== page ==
Maimonides notes how Moses can perfect himself and be the best leader and prophet if, and only if, he imitates what God does – which can only be found by following God’s ways.  Maimonides sees Moses’ practical knowledge as being based on divine contemplation of God’s ways.  Such contemplation can foster love and fear and, most importantly, prompts imitation that promotes ethical and political well being.

The imitation of these manners or ways would do humanity good.  Maimonides tells us that such imitation will help man to perfect himself; moreover, without imitaiton, society cannot perfect itself.  Without a teacher of God’s ways, without a leader who pursues the ways of justice, society will degenerate.

Can we say the same for language?  Can or does language as such – language and its ways -do humanity any good?  Can language help?

Heidegger, near the end of his life, focused solely on “listening” to language.  And Benjamin wrote several essays and notes on language.   Derrida and Giorgio Agamben, amongst others, also call on us to pay close attention to language.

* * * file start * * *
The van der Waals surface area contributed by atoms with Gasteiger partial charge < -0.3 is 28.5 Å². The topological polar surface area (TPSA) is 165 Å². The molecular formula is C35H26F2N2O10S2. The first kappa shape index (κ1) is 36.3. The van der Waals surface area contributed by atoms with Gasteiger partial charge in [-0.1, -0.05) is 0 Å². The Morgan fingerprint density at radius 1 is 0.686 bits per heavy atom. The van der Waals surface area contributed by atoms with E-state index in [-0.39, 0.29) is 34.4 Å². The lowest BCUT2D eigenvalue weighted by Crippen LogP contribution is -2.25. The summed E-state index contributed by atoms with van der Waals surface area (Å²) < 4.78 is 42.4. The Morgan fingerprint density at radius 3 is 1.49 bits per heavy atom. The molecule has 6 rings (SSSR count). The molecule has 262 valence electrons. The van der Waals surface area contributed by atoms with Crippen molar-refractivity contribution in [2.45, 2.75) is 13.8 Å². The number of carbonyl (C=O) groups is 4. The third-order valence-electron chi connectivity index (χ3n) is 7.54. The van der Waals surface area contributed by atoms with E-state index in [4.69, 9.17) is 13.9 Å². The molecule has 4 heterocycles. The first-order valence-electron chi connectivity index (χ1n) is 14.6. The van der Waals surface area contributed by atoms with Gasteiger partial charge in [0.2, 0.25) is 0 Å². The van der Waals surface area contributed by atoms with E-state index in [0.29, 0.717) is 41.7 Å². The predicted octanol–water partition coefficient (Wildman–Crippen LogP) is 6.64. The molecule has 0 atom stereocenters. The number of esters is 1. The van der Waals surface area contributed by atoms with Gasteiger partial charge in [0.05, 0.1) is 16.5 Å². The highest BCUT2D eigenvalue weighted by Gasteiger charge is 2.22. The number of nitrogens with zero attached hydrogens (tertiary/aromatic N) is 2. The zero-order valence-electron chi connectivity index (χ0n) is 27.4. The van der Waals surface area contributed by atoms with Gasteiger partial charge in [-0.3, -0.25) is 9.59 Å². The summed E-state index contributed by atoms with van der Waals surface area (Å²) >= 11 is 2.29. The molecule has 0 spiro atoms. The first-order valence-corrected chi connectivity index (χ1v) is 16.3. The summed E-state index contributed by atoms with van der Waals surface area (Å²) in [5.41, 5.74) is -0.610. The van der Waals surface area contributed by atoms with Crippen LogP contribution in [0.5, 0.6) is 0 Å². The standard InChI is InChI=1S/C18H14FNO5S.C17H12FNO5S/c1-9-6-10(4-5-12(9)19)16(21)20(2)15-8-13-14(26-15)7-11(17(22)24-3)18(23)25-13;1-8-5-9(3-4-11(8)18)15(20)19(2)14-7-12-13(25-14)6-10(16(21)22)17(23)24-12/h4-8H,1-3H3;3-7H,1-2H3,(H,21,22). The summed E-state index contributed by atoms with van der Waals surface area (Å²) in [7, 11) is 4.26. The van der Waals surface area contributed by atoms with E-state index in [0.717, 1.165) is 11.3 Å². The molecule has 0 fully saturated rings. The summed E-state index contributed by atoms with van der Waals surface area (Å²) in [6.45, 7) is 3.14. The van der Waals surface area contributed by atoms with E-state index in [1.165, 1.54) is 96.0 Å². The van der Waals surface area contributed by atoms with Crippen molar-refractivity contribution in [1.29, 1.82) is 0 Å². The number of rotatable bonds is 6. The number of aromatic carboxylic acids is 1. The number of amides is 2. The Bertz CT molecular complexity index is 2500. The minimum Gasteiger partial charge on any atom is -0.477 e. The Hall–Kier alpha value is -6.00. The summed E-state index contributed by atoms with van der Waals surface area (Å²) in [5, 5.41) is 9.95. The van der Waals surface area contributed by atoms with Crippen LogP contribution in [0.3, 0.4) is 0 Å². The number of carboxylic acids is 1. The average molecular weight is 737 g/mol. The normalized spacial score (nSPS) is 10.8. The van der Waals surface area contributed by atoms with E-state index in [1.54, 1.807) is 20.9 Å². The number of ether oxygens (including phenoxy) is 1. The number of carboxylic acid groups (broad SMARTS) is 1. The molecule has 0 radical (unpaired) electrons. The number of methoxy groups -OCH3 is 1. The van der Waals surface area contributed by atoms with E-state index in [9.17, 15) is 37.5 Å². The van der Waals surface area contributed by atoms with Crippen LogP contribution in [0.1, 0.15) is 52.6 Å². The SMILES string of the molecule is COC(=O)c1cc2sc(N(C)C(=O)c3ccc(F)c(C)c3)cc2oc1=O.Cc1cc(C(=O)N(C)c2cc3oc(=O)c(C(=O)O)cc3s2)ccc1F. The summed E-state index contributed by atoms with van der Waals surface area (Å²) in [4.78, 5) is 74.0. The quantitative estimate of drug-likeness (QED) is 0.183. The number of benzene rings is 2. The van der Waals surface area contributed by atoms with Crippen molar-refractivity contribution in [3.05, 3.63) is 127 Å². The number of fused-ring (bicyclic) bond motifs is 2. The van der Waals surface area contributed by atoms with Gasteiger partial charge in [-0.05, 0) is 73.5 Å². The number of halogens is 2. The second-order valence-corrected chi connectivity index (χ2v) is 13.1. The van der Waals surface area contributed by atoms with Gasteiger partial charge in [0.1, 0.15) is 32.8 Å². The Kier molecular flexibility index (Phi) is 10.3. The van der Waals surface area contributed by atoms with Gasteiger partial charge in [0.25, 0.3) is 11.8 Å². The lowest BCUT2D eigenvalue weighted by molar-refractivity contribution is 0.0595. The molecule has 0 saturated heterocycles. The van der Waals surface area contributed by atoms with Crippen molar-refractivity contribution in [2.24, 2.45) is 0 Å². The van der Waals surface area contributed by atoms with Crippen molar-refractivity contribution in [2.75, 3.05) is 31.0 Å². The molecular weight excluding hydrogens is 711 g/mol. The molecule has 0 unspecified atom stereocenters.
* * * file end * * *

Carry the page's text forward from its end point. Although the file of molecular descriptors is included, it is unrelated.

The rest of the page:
For them, its an imperative to pay close attention to the ways of language.  But do they do this because they believe that following the ways of language will do humanity any good?  Are they miming religion, so to speak, while emptying it of its content?  Instead of the manner and ways of God, do we study and practice, instead, the ways of language?  Are these, as Derrida might say, the way one would practice a “religion without religion?”

To answer these questions, let’s play a game.  I’ll imagine what would be implied if we read the relation of the reader to the text as we would read the relationship of Moses to God.  To know what to do, to act or imitate the ways of the text, we would have to know what a text is doing and how it is doing it:

What is the manner of the text?

Can we learn justice from the ways of language? Or do we just learn its ways?  Are we in the position to imitate its ways or is this a ridiculous question reserved only for religion and theology not language as such?

Reading Gasche, we should like to know if we are going to imitate the text so as to perfect ourselves and society; otherwise, Gasche’s language suggests that we reflect on a manner that is devoid of any ethical or political content.  Does the act of reflection suffice?  Does it help humanity?